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As another introductory article for our focus on drifting this month, we wanted to do an overview of some of the popular drift car platforms seen around the world. It has been said that any rear wheel drive car as well as many AWD cars or even FWD cars can be "drifted" with the right amount of driver skill, but keep in mind that for this article we are focusing on the most commonly seen
platforms in the grassroots/privateer scene. Also we are not dealing with pro cars here, so don't expect to
see cars like the Viper and Porsche from Formula D or Kumakubo's Evo as
part of this article.

Seeing as how the sport of drifting was originated in Japan, the vast majority of drift cars seen worldwide are Japanese in origin. Of course that does not mean that Japanese cars are the ONLY ones that make good drifting platforms, as anyone who has seen the Top Gear segment with Yasuyuki Kazama driving the Vauxhall Monaro can attest.

I will try to give a brief rundown of each car's positives and negatives as I go through the list. Much of this info might be common knowledge for a lot our hardcore readers, but feel free to follow along and enjoy some cool photos anyways.


AE86 Corolla/Levin/Trueno

Although the AE86 has had a lot of accomplishments in traditional motorsports, the Hachi Roku got most of its fame from its association with drifting. The AE86 had been a favorite in Japan since the early days of drifting and it had already reached legendary status before it caught on in the rest of the world. The AE86 is known for being a fantastic driver's car and one that is perfect for learning drift techniques with. Even though they are down on power in stock form, the AE86 is very light and nimble compared to other drift cars. The old age and popularity of the car has made finding a decent example a hard task, and when you do find one you will have to pay for it. The standard 16 valve 4AGE makes enough power to enjoy although many choose to upgrade to the later model 20 valve versions. Much to the chagrin of Antonio, many AE86 pro drivers have swapped in powerful motors like the SR20DET and Honda F20C to remain competitive with the higher powered cars.

JZX81, 90, 100, 110 Chaser, Mark II, Cresta, Verossa

The Toyota JZX family is one of the most commonly seen drift cars in Japan. Unfortunatley, these fantastic cars were never sold in the United States. However, some nice imported examples can be seen in the UK, Australia, and elsewhere. The most popular cars in this family are ones powered by Toyota's stout twin turbo 1JZ engine. Although these cars are four door sedans, the chassis is quite nimble and many praise the car's amount of steering angle. There is also a huge aftermarket for these cars in Japan. One of the main negatives is the difficulty in finding one with a manual transmission. The manual equipped cars typically sell for a lot more than their automatic cousins. Some Japanese tuning shops do offer complete automatic to manual conversions though.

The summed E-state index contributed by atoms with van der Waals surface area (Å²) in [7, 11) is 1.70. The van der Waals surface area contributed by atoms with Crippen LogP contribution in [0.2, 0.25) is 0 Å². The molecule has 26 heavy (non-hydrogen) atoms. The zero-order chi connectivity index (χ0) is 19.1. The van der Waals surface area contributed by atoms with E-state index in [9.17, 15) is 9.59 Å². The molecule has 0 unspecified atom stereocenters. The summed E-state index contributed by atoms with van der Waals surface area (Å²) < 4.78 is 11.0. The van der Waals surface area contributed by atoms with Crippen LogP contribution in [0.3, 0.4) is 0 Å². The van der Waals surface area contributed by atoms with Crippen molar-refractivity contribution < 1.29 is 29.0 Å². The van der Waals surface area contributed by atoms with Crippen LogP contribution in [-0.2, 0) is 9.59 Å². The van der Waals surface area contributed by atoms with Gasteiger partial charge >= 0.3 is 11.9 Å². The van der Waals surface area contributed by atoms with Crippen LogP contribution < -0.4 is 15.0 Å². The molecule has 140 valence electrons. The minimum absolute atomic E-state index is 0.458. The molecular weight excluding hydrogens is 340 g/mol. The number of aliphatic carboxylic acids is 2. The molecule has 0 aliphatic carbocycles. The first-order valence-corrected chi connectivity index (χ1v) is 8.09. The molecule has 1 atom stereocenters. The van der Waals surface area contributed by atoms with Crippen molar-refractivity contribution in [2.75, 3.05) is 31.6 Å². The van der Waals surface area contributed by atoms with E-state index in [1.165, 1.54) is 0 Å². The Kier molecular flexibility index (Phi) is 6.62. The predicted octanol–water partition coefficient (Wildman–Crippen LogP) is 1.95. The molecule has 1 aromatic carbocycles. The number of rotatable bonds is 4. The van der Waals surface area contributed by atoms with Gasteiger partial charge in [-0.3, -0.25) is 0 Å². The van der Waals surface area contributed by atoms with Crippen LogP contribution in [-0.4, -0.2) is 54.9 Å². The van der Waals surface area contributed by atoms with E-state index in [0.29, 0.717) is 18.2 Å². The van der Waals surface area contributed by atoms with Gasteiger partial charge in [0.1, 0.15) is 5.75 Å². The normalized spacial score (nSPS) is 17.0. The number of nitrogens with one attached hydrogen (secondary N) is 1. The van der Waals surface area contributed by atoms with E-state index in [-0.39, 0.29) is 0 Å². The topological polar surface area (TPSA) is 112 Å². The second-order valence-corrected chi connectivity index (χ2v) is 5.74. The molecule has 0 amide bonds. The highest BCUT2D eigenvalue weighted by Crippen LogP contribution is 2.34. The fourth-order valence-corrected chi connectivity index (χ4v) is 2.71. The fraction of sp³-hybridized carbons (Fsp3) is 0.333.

JZZ30 Soarer/Lexus SC300

Anyone who has seen Takahiro Ueno compete in the D1GP knows what the JZZ30 chassis is capable of. The Soarer 2.5GTT model is equipped with the same 1JZ engine that is found in the JZX chassis. Although the US never got the turbo model, the popular model for the Americans is the five speed version of the Lexus SC300 which has a naturally aspirated 2JZ powerplant. Seeing how the car was originally sold as a mature sports coupe, finding a manual transmission version can be very hard both in Japan and elsewhere. For US owners, parts for these cars can be significantly more expensive than other popular drift cars. Those that do stick with the car are rewarded with a great chassis that shares lots with the Toyota Supra and offers near limitless potential.


S13 180SX/240SX/Silvia

The Nissan S13 is the quintessential drift platform. Although the chassis originally debuted about 20 years ago, it is still the most commonly used drift car just about anywhere in the world. Despite the car's age, tuning companies are continuing to develop new parts for the chassis and the number of S13's still being used for pro drifting worldwide shows just how capable this car is. In most countries, the car was available with Nissan's legendary SR20DET engine though the USDM version was powered by the less desirable truck-derived KA24 engine. There is no need to bash on the KA24 though as its potential has been proven by numerous American tuners. The biggest drawback of the S13 is that is its continued drifting popularity has made it very hard to find cars that have not been overly abused. Here in Japan where used cars are known to be cheap, S13 prices have been on the rise and it costs a fair amount of money to score anything that isn't a total beater.

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